• 57 percent of Chinese enrollments are through certified insurance agents (CIAs)
  • 65 percent of Vietnamese enrollments are through CIAs
  • 70 percent of Korean enrollments are through CIAs

These numbers “suggest that the Asian agents are a driving force in helping Covered CA exceed our enrollment goal in Asian communities,” Wendy McAnelly, a public information officer for Covered California, said in an email.

This information was not a big surprise to Simon Chew. He runs Ehealth-Plans, an insurance business with four offices in San Francisco. All his agents are trilingual — in English, Mandarin and Cantonese. Chew estimates he’s signed up 2,000 people since the Covered California marketplace opened last October, and half of them were uninsured. He sees a difference between how Caucasians shop and how his clients — overwhelmingly Chinese Americans and Chinese immigrants — shop. While what he calls the “mainstream market” is comfortable purchasing insurance online, those of Chinese descent want to do business face-to-face, with someone of a similar background.

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March 25th, 2014, 5:00 AM by Lisa Aliferis, KQED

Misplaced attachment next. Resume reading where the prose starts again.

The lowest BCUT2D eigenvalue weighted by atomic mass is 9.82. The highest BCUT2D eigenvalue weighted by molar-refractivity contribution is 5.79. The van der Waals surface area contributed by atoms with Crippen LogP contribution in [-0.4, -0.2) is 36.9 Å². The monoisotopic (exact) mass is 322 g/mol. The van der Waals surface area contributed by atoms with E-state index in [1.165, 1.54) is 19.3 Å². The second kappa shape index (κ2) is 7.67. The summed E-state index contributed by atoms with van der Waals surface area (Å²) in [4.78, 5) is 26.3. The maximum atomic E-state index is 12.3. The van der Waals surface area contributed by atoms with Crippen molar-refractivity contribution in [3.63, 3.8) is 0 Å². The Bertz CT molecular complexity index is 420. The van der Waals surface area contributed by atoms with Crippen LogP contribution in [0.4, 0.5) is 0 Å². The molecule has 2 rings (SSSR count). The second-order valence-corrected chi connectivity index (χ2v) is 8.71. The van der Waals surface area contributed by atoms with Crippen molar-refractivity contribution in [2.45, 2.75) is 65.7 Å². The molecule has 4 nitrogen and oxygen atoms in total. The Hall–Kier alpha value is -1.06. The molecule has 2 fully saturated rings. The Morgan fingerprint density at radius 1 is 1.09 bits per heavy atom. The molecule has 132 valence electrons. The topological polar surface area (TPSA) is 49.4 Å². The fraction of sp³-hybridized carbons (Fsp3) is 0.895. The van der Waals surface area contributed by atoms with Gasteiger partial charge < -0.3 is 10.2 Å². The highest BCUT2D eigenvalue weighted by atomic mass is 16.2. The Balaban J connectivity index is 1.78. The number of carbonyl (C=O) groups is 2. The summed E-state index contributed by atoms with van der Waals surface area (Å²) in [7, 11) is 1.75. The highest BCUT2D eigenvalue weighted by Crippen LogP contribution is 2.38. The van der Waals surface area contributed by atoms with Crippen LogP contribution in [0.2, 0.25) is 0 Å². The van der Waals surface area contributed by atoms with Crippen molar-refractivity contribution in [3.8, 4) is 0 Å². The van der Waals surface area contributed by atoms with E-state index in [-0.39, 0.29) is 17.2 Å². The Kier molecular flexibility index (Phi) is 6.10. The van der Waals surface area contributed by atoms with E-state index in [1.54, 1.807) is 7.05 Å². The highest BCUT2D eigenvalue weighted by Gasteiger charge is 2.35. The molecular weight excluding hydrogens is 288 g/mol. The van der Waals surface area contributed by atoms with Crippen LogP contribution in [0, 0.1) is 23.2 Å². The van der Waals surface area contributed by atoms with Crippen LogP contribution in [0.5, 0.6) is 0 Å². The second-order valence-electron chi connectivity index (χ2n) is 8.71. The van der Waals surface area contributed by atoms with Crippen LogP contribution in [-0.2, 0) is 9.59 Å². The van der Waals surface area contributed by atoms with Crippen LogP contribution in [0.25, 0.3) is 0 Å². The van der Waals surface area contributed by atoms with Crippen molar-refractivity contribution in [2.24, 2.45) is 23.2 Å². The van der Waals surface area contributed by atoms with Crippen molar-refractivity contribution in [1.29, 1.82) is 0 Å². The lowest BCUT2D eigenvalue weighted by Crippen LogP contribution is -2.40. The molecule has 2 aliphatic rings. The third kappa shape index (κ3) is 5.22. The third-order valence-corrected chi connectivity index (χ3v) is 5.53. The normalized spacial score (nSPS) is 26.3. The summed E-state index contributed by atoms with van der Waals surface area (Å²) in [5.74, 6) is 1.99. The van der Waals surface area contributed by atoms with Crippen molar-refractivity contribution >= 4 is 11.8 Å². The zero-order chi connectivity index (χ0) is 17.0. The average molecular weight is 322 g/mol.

Short Takes On News & Events

AHIP President Calls For New Level Of Insurance Under Health Law

A new tier of coverage should be added to the health law’s online marketplaces, or exchanges, that would be less comprehensive than what plans are now required to offer, the head of the health insurance industry’s trade group said Sunday.

“I would create a lower tier, so that people could gradually get into the program, so they could be part of the risk pool, so we don’t hold the healthier people outside,” Karen Ignagni, president and CEO of American’s Health Insurance Plans, said in an interview on C-SPAN’s Newsmakers.  “What I would do is give people more choices.”

Plans on and off the health law’s exchanges are required to cover a package of essential health benefits, including hospitalization, maternity and newborn care, pediatric care and prescription drugs.  Ignagni said that some people who had not purchased that coverage before don’t want to do so now and want other choices.  Requiring such comprehensive coverage may be “a bridge too far” for some people, she said.